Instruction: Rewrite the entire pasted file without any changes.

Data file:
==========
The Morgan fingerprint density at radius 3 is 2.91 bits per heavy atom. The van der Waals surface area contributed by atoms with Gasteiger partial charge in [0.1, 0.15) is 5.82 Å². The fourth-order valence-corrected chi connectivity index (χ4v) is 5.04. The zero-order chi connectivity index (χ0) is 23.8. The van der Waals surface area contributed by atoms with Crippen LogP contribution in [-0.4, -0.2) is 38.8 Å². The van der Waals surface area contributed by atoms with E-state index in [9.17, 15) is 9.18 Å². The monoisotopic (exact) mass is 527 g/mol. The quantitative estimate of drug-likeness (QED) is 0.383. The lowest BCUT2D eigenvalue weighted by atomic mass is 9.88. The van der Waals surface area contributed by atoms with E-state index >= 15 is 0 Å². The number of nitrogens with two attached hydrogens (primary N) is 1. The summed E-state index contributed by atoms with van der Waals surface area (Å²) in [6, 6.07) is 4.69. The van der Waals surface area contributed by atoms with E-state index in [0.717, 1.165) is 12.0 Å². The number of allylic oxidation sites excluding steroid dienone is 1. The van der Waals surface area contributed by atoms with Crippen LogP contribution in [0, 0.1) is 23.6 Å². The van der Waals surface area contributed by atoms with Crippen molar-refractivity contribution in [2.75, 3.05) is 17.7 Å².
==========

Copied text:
The Morgan fingerprint density at radius 3 is 2.91 bits per heavy atom. The van der Waals surface area contributed by atoms with Gasteiger partial charge in [0.1, 0.15) is 5.82 Å². The fourth-order valence-corrected chi connectivity index (χ4v) is 5.04. The zero-order chi connectivity index (χ0) is 23.8. The van der Waals surface area contributed by atoms with Crippen LogP contribution in [-0.4, -0.2) is 38.8 Å². The van der Waals surface area contributed by atoms with E-state index in [9.17, 15) is 9.18 Å². The monoisotopic (exact) mass is 527 g/mol. The quantitative estimate of drug-likeness (QED) is 0.383. The lowest BCUT2D eigenvalue weighted by atomic mass is 9.88. The van der Waals surface area contributed by atoms with E-state index >= 15 is 0 Å². The number of nitrogens with two attached hydrogens (primary N) is 1. The summed E-state index contributed by atoms with van der Waals surface area (Å²) in [6, 6.07) is 4.69. The van der Waals surface area contributed by atoms with E-state index in [0.717, 1.165) is 12.0 Å². The number of allylic oxidation sites excluding steroid dienone is 1. The van der Waals surface area contributed by atoms with Crippen LogP contribution in [0, 0.1) is 23.6 Å². The van der Waals surface area contributed by atoms with Crippen molar-refractivity contribution in [2.75, 3.05) is 17.7 Å².